Objective: The etiopathogenesis of psoriasis is still unclear. Associations between gut and skin diseases are well known, since psoriatic patients show a high prevalence of coeliac disease. Small-bowel abnormalities can cause clinical or, more frequently, laboratory alterations that give rise to malabsorption. The aim of the study was to evaluate the prevalence of malabsorption in psoriatic patients.
Material and methods: Fifty-five (29 M, 26 F, mean age 51+/-8 years) psoriatic patients in the Dermatology Centre of our hospital and 65 healthy controls (36 M, 29 F, mean age 47+/-9 years) were screened for malabsorption using a D-xylose test. Psoriatic subjects who resulted positive were further investigated in order to reach a better characterization of the malabsorption using serum antigliadin, anti-endomysium and anti-transglutaminase antibodies, H2 lactulose breath test, the parasitological faecal test and colonoscopy with retrograde ileoscopy.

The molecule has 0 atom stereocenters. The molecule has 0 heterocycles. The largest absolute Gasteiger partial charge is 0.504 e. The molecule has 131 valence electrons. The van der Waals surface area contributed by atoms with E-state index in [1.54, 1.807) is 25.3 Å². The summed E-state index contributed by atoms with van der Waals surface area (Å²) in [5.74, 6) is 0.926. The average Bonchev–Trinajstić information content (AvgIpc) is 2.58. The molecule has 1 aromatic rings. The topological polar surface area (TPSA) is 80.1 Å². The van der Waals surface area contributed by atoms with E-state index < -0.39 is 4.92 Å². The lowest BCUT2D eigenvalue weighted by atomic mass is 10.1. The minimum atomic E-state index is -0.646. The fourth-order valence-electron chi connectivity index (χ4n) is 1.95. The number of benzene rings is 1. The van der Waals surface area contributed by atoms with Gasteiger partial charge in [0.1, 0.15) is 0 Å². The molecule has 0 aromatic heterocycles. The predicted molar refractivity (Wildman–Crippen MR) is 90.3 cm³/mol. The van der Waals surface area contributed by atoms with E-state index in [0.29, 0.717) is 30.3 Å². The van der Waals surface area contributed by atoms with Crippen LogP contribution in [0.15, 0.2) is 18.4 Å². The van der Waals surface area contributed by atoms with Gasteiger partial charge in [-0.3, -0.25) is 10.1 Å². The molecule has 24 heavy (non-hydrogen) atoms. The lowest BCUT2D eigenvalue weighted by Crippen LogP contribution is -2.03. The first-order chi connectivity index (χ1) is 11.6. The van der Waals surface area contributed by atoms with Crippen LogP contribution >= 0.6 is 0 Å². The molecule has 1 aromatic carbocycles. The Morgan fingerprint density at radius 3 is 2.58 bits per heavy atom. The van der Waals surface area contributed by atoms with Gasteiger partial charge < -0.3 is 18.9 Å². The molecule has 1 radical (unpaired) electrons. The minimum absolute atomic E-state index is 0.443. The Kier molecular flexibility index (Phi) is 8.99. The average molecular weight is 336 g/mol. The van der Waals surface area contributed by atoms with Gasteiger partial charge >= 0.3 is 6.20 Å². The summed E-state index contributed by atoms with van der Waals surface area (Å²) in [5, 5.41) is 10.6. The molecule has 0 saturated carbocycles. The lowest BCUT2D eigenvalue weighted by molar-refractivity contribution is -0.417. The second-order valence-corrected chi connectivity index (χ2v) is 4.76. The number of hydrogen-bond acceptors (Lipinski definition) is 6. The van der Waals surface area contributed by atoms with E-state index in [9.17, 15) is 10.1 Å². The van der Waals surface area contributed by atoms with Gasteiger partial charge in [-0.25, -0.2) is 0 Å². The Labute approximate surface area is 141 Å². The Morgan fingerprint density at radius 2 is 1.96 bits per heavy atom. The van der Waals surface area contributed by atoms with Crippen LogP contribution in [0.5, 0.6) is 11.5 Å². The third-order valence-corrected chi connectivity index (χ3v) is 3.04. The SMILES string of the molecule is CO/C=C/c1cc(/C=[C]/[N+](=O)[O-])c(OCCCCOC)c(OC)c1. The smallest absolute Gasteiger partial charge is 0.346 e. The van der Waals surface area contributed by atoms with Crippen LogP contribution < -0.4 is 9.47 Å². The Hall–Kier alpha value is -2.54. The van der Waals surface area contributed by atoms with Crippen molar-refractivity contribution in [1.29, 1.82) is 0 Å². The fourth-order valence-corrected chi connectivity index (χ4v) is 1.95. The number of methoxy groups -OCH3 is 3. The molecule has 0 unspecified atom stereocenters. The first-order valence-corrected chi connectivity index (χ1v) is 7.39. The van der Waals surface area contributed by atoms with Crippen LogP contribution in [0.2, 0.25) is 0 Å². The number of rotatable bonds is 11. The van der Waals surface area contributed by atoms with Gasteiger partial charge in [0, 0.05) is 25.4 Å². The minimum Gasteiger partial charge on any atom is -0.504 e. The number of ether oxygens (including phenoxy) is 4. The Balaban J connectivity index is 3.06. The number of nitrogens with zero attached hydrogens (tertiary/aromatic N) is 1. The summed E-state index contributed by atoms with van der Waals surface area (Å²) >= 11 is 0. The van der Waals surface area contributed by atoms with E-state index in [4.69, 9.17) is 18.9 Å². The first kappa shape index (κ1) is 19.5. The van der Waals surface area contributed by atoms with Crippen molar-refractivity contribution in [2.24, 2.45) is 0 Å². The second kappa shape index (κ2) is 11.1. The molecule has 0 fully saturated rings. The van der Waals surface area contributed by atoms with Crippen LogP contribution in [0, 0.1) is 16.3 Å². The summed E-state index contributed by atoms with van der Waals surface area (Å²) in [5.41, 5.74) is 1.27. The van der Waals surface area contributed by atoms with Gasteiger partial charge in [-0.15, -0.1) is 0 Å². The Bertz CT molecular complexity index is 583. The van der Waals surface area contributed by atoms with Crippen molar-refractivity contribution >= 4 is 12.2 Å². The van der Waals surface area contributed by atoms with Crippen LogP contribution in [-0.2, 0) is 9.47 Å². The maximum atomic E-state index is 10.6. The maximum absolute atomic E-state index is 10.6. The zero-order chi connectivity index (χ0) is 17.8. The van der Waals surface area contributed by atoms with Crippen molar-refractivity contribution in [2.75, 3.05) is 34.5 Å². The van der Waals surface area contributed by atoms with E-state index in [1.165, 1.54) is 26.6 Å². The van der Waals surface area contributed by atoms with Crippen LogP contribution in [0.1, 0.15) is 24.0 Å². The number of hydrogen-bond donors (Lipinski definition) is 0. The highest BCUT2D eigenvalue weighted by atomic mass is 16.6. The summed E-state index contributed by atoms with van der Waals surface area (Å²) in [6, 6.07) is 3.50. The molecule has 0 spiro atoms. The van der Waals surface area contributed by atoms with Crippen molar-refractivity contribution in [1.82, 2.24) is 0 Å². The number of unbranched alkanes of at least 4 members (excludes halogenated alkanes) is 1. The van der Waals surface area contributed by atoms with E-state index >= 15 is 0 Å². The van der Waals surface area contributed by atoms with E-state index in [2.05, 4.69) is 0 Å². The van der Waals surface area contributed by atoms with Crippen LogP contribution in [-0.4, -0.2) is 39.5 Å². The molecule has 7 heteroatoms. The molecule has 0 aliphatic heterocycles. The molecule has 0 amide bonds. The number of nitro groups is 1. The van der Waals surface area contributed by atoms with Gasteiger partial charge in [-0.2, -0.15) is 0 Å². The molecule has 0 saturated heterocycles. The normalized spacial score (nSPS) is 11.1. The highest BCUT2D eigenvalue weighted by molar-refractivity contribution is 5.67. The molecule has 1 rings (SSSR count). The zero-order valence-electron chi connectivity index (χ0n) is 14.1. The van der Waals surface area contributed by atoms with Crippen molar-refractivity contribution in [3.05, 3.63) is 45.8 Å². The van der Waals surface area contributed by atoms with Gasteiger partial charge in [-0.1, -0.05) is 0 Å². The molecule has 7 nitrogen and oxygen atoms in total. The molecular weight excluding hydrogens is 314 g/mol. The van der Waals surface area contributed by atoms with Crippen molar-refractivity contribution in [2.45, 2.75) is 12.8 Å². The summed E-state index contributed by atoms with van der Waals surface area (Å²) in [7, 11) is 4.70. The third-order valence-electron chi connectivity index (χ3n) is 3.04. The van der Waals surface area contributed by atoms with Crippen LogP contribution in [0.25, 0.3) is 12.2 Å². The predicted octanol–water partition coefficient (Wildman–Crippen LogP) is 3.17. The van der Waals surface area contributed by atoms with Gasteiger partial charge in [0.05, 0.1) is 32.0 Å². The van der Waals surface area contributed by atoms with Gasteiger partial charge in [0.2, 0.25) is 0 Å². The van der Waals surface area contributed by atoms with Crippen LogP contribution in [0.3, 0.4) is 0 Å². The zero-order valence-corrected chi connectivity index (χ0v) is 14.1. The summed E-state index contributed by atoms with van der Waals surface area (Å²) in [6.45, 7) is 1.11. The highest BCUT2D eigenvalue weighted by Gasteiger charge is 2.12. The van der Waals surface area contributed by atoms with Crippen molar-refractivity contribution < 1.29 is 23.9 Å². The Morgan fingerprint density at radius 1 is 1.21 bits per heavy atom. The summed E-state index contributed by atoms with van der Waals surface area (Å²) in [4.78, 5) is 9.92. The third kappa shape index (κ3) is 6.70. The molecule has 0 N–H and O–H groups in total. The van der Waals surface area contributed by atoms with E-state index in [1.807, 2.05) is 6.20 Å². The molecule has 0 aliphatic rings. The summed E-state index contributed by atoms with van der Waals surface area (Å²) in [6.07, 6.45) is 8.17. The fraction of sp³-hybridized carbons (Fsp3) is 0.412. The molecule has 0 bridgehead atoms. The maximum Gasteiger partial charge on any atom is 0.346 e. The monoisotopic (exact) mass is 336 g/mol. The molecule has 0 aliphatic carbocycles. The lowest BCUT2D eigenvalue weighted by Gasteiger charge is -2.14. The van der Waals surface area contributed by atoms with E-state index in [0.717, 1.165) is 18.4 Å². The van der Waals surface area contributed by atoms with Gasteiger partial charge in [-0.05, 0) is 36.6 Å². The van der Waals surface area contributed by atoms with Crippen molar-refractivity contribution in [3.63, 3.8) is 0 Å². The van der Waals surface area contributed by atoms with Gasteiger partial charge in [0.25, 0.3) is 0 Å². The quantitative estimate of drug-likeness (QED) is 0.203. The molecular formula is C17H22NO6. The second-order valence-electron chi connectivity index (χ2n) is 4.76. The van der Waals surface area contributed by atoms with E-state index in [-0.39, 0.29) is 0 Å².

Results: Altered D-xylose absorption was found in 60% (33/55) of psoriatic patients and in 3% (2/65) of controls. Of the former, 6% had coeliac disease, 21% had bacterial overgrowth, 3% had parasitic infections and 1 patient presented eosinophilic gastroenteritis.
Conclusions: Malabsorption was more prevalent among psoriatic patients than among controls. Coeliac disease, bacterial overgrowth, parasitic infestations and eosinophilic gastroenteritis could be possible causes of malabsorption in these patients. Further studies are needed to clarify the pathogenesis and possible causative associations between gut and skin diseases.